But there are historic menaces that lurk nearby – cats! So the parent birds are always diligently on the lookout for approaching prowlers to prevent them from invading the nest and having breakfast. Rebecca’s cat is named Lilly.

Lilly had eaten her Meow Mix breakfast, walked around the house, and sat down on the driveway near the fence. It was a warm sunny day with a light breeze, and Lilly was apparently enjoying life.

Suddenly, the parent bird came swooping out of the sky and feinted an attack on the seeming intruder! Lilly just sat there, didn’t budge or even flinch at the furious frenzied flyer, but continued gazing across the lawn.

After the scare tactics of pretending to dive bomb the cat didn’t produce the desired result, the bird flew up five or six feet then actually dive-bombed Lilly! After enduring the physical assaults several times, Lilly glanced over her shoulder, stood up and sauntered a few steps, then sat back down and steadfastly resumed her peaceful outlook on life. Lilly seemed to know that the three-ounce aviator wasn’t a real problem. I suppose the bird finally also realized that Lilly wasn’t a problem, and flew away.

After a minute or so when the cat stood up and ambled away, Rebecca said, “I have to call dad!” We shared a hearty laugh.

I told her that reminds me of Taffy – my 18-pound Maine Coon cat years ago – and the golden retrievers next door when we lived in New Mexico. Although separated by a five-foot chain-link fence, the retrievers wanted to kill Taffy and always “barked their heads off” every time they saw him.

One day I could hardly believe my eyes. I was harvesting beets from the garden when the pooches began barking – again. The fence began rattling and the barking became more agitated, so I looked up.

Taffy was walking directly toward them with eyes locked onto theirs. The retrievers were trying to push through the fence; the hair on their neck and back was standing straight up as they made all the noise their vocal chords could muster!

In the midst of the pandemonium, Taff walked directly toward the would-be killers to within two feet of the fence and made the customary 3-circle rotation. Amidst the cacophony, he then proceeded to lie down – and with head resting on paw, resumed looking directly at the barking dogs. The cat then very slowly opened his mouth and released one long disdaining HISS!

The dogs lost their minds! But Taff’s ears weren’t even laid back, for he was at peace in the midst of the storm.

Why didn’t Taffy and Lilly run for protection? How did Taff endure severe mental and audible abuse, and how did Lilly endure mental and physical abuse?

They both knew they were safe. That got me to thinking about the storms humans face.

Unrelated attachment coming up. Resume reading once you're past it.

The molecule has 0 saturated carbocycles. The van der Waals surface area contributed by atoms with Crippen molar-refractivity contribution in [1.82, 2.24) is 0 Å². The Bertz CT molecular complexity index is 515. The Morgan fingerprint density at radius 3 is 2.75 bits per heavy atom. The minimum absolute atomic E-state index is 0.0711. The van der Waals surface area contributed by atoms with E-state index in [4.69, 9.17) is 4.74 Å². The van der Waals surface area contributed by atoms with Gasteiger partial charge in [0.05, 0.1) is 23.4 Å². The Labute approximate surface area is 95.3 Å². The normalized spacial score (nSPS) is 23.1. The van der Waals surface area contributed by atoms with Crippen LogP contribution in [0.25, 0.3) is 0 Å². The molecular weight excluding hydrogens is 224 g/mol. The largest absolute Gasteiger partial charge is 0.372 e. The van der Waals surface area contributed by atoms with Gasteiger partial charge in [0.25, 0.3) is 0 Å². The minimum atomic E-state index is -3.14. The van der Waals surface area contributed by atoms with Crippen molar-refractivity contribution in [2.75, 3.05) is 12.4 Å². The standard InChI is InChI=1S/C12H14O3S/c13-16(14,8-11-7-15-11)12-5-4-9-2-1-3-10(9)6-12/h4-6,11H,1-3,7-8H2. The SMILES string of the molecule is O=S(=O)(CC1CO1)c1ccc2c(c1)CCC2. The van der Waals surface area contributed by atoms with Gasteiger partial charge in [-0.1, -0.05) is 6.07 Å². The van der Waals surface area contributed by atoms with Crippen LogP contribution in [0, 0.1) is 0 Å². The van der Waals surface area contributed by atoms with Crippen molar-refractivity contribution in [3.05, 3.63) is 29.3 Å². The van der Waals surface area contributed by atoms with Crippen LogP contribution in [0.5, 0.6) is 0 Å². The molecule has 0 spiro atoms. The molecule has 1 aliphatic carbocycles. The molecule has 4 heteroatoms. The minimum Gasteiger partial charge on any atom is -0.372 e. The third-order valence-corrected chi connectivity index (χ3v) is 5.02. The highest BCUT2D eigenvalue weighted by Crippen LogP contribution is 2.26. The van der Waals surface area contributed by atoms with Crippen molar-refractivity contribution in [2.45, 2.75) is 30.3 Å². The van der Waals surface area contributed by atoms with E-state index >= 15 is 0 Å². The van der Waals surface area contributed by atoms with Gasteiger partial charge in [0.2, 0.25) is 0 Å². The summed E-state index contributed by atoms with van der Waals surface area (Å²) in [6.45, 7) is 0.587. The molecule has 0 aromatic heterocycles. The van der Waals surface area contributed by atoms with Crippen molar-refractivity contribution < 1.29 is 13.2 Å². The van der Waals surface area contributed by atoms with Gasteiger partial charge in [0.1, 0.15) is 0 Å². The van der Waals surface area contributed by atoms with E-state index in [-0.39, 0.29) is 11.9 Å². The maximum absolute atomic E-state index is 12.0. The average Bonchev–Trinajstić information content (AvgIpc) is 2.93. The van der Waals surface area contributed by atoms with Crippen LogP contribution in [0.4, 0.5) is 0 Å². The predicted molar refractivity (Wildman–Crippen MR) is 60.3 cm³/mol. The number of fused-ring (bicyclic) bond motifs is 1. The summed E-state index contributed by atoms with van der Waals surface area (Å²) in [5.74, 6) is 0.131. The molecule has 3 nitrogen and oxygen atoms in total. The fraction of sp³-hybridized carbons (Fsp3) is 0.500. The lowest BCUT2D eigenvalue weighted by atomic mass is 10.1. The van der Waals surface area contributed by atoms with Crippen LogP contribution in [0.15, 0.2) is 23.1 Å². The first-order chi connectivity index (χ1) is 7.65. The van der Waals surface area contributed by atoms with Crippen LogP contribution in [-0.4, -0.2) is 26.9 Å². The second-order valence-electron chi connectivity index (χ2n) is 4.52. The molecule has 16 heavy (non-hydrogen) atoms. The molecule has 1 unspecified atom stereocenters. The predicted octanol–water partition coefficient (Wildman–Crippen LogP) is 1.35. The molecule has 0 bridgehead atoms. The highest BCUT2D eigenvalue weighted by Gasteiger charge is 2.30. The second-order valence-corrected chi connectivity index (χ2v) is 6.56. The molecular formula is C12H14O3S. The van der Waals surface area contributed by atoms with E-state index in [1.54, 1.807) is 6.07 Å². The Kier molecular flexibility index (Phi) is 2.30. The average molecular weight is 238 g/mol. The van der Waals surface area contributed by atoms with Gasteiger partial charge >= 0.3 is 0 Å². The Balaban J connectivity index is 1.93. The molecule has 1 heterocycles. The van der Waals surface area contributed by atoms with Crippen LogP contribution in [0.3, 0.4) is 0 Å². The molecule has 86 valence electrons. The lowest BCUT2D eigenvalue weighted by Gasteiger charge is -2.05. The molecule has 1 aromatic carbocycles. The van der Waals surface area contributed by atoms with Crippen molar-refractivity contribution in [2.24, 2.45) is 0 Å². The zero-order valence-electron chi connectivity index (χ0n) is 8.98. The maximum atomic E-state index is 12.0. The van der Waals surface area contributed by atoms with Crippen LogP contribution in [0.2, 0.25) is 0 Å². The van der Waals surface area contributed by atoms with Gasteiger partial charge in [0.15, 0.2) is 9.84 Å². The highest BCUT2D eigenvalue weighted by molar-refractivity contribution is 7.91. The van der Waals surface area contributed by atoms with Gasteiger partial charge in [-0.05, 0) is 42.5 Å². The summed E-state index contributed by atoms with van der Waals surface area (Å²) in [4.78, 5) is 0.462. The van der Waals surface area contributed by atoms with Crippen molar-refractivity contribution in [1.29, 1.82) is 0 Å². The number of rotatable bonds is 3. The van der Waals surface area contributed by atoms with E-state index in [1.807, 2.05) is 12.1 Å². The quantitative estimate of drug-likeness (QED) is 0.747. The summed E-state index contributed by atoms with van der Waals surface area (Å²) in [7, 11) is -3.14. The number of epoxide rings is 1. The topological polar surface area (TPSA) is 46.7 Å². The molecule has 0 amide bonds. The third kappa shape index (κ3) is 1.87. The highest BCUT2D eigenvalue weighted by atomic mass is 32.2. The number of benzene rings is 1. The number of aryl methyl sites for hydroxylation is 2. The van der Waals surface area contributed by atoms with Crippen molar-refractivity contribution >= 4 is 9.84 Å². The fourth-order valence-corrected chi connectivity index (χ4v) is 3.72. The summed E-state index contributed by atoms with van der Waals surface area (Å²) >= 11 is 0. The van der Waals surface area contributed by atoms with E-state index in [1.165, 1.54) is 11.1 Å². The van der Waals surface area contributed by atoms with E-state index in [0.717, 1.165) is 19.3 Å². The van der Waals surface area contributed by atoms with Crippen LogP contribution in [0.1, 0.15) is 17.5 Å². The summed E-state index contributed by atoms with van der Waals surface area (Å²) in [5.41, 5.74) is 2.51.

A debilitating sickness and a diagnosis of a terminal disease are major storms. Loss of a job, a divorce, death of a close friend or family member, and personal rejection are storms.

Note: in order to keep our storms in perspective, remember that every day people around the world are being murdered because of their faith.

So, what storm are you facing right now?

Yes, these storms are real for the person in midst of them, but we don’t have to “lose our minds” or lose emotional stability. We also need to remember that we cannot face them alone. We need help. Friends and family are the primary human support system, but a deep, enduring faith in Jesus Christ and dependence on Him is our main support and protection.

We should not fear death, for it is the door to heaven for a Christian. And in the midst of the storm remember what Hebrews 13:5b says, “I [Jesus] will never leave you nor forsake you.” We need to trust Him. No matter the storm you are facing, you will not be overcome if you lock your eyes – your faith – onto Jesus Christ.

Living With Conviction

Did you read this report? “With conviction, the elderly pastor conned the former convict into surrendering after the ex-con attempted to con the pastor out his life savings. And with conviction the jury convicted the ex-con.”

Are you dizzy yet? When I read that news brief, it made my head spin. So, get a cup of coffee, and let’s look at the word Conviction. What does it mean?

It comes from Latin: convincere; which means: to conquer, to overcome decisively; to firmly persuade. Today the verb form is: to argue successively, persuade, convince or convict; and the noun is: conviction. So, a conviction is a firm belief that I hold on to. And many times, a conviction is not just an idea that I believe; it is often a value or set of values upon which I have based my life.